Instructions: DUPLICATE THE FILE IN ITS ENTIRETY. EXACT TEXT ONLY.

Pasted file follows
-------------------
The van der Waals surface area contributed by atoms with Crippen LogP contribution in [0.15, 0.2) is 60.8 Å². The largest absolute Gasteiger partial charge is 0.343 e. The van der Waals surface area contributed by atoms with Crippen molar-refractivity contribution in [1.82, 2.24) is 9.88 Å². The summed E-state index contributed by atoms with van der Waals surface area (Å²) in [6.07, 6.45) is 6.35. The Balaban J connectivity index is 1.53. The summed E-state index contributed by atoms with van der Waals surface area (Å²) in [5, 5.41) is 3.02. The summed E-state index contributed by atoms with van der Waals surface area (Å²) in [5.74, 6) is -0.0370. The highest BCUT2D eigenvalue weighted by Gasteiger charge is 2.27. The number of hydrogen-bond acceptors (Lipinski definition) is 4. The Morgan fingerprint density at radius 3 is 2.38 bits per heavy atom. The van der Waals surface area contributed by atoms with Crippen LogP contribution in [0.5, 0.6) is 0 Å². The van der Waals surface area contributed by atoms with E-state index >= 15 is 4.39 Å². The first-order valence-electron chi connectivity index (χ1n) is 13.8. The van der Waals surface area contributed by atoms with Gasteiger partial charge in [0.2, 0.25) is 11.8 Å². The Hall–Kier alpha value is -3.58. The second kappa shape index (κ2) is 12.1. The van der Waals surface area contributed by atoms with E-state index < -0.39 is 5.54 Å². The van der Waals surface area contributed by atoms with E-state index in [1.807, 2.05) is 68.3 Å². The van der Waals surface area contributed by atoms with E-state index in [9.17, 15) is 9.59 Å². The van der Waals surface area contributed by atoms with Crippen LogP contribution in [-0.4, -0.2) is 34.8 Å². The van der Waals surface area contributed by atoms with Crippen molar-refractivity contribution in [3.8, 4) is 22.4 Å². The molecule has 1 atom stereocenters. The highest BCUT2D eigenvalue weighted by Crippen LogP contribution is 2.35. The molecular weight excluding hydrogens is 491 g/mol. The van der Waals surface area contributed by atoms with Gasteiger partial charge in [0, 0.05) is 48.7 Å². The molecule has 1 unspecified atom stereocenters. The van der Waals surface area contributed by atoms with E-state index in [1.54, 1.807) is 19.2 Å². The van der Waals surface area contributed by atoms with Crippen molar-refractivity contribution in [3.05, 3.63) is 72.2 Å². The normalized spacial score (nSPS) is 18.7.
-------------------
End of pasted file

The van der Waals surface area contributed by atoms with Crippen LogP contribution in [0.15, 0.2) is 60.8 Å². The largest absolute Gasteiger partial charge is 0.343 e. The van der Waals surface area contributed by atoms with Crippen molar-refractivity contribution in [1.82, 2.24) is 9.88 Å². The summed E-state index contributed by atoms with van der Waals surface area (Å²) in [6.07, 6.45) is 6.35. The Balaban J connectivity index is 1.53. The summed E-state index contributed by atoms with van der Waals surface area (Å²) in [5, 5.41) is 3.02. The summed E-state index contributed by atoms with van der Waals surface area (Å²) in [5.74, 6) is -0.0370. The highest BCUT2D eigenvalue weighted by Gasteiger charge is 2.27. The number of hydrogen-bond acceptors (Lipinski definition) is 4. The Morgan fingerprint density at radius 3 is 2.38 bits per heavy atom. The van der Waals surface area contributed by atoms with Crippen LogP contribution in [0.5, 0.6) is 0 Å². The van der Waals surface area contributed by atoms with E-state index >= 15 is 4.39 Å². The first-order valence-electron chi connectivity index (χ1n) is 13.8. The van der Waals surface area contributed by atoms with Gasteiger partial charge in [0.2, 0.25) is 11.8 Å². The Hall–Kier alpha value is -3.58. The second kappa shape index (κ2) is 12.1. The van der Waals surface area contributed by atoms with E-state index < -0.39 is 5.54 Å². The van der Waals surface area contributed by atoms with E-state index in [1.807, 2.05) is 68.3 Å². The van der Waals surface area contributed by atoms with E-state index in [9.17, 15) is 9.59 Å². The van der Waals surface area contributed by atoms with Crippen LogP contribution in [-0.4, -0.2) is 34.8 Å². The van der Waals surface area contributed by atoms with Crippen molar-refractivity contribution in [3.8, 4) is 22.4 Å². The molecule has 1 atom stereocenters. The highest BCUT2D eigenvalue weighted by Crippen LogP contribution is 2.35. The molecular weight excluding hydrogens is 491 g/mol. The van der Waals surface area contributed by atoms with Gasteiger partial charge in [0, 0.05) is 48.7 Å². The molecule has 1 unspecified atom stereocenters. The van der Waals surface area contributed by atoms with E-state index in [1.54, 1.807) is 19.2 Å². The van der Waals surface area contributed by atoms with Crippen molar-refractivity contribution in [3.05, 3.63) is 72.2 Å². The normalized spacial score (nSPS) is 18.7.